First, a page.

Whenever I tell people that I'm a political science major, I usually get the same general response: "Oh, don't talk to me about politics. I'm not political." Aside from how rude this response is (trust me, I don't particularly enjoy talking about it either), it's also very ignorant.
People that can afford to not be political or pay attention to politics are very lucky. They aren't constantly on the edge of their seats, trying to see whether the government is going to decide to screw them over that day. From what I've noticed, these people tend to be white, middle or upper class, Christian, straight, abled, and either young enough to still be supported by their parents or old enough to be retired. They don't have to worry about their race or religion being scapegoated, or their insurance disappearing, or the security of their family being threatened despite the strength of their relationship with their significant other.
I cannot stress enough how absolutely vital it is that people be invested in politics. In my hometown of roughly 3500 people, only about 150-300 show up to vote, depending on the topic of the vote. That's only 4-8% of the town. The turnout on a national scale isn't much better. Over the summer, when the town was attempting to resolve a budget crisis caused by the state taking education funding from us, barely 100 people showed up to vote. Barely 10 would show up to Board of Finance or Board of Education meetings. This resulted in a lot of anger at certain line items that were being reduced. I can remember, in particular, one parent complaining about not knowing that a bus route was being removed, despite it being discussed not only at every meeting but also in the local paper. It is this lack of political efficacy that leads to destructive policy on the national level.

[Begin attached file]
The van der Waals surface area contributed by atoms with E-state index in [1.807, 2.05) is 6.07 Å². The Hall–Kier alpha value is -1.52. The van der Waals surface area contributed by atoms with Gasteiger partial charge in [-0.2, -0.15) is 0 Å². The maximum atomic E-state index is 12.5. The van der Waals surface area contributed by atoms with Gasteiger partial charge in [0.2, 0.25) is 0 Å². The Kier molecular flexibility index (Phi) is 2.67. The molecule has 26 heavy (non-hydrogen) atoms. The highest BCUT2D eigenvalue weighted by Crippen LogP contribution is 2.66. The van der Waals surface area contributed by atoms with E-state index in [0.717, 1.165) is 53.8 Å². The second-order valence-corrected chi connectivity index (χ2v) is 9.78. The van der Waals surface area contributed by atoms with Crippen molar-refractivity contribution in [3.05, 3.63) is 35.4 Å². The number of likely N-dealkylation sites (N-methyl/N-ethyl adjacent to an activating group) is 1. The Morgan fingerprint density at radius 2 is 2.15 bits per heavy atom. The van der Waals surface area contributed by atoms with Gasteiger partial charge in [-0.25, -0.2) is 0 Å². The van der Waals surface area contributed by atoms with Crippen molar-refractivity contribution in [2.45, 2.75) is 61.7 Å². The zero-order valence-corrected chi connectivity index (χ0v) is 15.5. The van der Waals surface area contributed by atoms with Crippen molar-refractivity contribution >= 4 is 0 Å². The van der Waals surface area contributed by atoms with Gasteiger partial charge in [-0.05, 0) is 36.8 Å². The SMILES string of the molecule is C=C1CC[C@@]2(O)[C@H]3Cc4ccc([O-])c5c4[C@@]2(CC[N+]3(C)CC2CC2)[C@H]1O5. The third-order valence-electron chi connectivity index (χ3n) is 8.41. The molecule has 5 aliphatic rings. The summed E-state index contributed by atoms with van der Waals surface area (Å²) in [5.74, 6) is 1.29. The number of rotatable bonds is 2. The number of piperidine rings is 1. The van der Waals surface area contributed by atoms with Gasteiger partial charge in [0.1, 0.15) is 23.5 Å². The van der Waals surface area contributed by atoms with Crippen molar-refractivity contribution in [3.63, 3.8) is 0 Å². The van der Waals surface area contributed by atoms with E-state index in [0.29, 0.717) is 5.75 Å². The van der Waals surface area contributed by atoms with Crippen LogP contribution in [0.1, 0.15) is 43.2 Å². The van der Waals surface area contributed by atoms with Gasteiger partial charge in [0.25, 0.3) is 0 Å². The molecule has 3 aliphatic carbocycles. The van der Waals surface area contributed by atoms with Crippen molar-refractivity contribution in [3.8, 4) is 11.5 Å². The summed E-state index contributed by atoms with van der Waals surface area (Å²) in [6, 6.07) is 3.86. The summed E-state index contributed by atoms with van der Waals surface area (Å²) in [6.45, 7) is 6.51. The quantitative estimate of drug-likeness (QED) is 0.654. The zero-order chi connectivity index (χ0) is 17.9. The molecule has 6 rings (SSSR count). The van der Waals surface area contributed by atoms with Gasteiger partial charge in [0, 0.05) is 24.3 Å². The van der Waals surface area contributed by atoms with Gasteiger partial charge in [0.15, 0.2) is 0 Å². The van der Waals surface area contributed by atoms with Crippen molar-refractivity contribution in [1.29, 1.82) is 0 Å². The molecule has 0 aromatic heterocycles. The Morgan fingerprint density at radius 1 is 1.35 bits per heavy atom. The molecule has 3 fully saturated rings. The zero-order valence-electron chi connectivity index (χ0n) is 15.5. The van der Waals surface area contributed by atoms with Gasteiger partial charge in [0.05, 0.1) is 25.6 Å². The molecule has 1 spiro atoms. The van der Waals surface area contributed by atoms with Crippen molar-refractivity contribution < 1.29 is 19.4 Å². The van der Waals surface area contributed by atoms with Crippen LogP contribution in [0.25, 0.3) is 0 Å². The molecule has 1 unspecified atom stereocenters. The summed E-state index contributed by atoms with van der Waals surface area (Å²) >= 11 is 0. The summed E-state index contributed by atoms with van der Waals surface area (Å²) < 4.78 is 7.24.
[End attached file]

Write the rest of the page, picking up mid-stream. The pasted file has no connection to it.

There are a number of destructive policies trying to push their way through Congress at the moment. There is the tax bill, which cuts taxes for billionaires while piling them on lower class people along with trying to cut the ACA mandate and define life at conception. There is also the attempts to repeal net neutrality, which Congress can block after the FCC votes on December 14. This also comes amid a number of sexual assault accusations within the government, as well as the Mueller special counsel finally making arrests (and Trump possibly obstructing justice). In short, the government is slowly falling apart, but there are so many people that don't even realize what's happening.
With the upcoming attempts to repeal net neutrality, as well as the tax bill, it is important that people begin to pay attention to what is happening in our government. Keep calling or emailing your representatives. Sometimes, they'll even respond (I got a response from Sen. Blumenthal just last week). Let your representatives know that if they vote to take away your healthcare or raise your taxes while giving billionaires tax breaks, they'll be losing your vote in the upcoming midterm elections, that you will not support them in office any longer.
And if you need any more reason to oppose the tax bill: Donald Trump is worth 3.1 billion dollars. If he had to pay 99.9% of what he's worth, he would still have 3.1 million dollars left.